The issue is what metadata objects need to exist: Never mind the schema, what’s our world view look like? It looks something like this:
Beyond the classes and their labels, one of the key features of this diagram is the colour of the classes, which is meant to depict governance domains of the information (sadly, at the moment, the governance of the metadata itself is all down to us).
- The brown classes (project, experiment, scientific description) essentially come from the project aims.
- The blue classes (the model and it’s description) are generally the integrated product of development and descriptions over a number of years by a modelling group.
- The yellow classes are the data inputs and outputs. In principle we can auto describe the data itself from the contents of data files, but there is context metadata needed. In the case of the output Time Average Views which are the moles:granule objects which we store in our archive, the context metadata is all the stuff depicted here. In the case of the input Ancillary1 Data, we hope the context metadata already exists.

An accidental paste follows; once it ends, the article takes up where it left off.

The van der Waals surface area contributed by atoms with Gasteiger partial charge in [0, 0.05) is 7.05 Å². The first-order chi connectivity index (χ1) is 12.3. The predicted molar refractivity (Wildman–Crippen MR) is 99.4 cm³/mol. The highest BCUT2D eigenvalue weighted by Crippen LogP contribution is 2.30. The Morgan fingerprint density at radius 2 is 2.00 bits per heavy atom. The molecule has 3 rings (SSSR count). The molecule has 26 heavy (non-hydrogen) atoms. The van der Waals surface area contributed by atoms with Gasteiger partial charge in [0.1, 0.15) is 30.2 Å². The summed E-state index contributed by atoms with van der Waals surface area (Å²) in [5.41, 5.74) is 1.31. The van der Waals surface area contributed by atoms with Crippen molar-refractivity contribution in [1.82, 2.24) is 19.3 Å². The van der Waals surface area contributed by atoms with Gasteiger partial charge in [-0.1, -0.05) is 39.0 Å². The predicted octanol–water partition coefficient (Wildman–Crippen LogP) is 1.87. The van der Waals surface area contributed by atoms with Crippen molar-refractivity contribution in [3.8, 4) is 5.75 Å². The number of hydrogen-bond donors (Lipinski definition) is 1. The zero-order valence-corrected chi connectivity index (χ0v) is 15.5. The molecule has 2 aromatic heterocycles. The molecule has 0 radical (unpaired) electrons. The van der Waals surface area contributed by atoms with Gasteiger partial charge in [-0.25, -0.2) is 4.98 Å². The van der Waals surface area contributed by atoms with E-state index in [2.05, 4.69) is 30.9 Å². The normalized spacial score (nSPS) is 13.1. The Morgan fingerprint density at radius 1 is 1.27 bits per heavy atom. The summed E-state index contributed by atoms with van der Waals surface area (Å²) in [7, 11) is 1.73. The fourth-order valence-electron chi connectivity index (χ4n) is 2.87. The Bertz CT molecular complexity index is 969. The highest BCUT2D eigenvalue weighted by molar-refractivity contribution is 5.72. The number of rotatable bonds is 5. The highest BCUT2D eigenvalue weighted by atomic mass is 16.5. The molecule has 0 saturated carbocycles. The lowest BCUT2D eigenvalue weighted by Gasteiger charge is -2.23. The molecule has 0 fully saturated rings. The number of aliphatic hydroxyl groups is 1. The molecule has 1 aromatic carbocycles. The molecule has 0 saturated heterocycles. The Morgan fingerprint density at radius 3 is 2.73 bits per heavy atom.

- The interesting stuff, which is dreadfully hard to gather and which may consume the most time, is the khaki stuff - in comparison to the blue material which we hope is rapidly slowly changing, the khaki material is different for every run.
Now some folk go on and on about repeatability of model runs. Sadly, very few model runs are bitwise repeatable, not only is there not enough metadata kept, but generally the combination of model code, parameter settings, ancillary data, and computer system (with compiler) is generally not even possible to re-establish.
Personally, I think that’s ok (it’s just not practicable for sufficiently complex model/computer/compiler combinations if the elapsed time is anything much above months), but what’s not ok is for a model run to be unrepeatable in principle: that is someone ought to be able to add a new run which conforms to the experiment and for which it is possible to compare all the elements depicted here. We ought to have kept the data and the metadata. We really ought to, and we ought to understand how to construct a difference.
Hence metafor, but right now, we just want to make sure we describe our Rapid data … [^1]:that link doesn’t exist at the time of writing, but it will :-)
anatomy of a mip - part2 (from “Bryan’s Blog” on (on Wednesday 18 June, 2008))
… discussing the UML describing such projects (which appeared in the previous post). In doing so, we managed a few simplifications and fixes to my UML …
with apologies to the Met Office, this is a slightly different use of the word Ancillary. ↩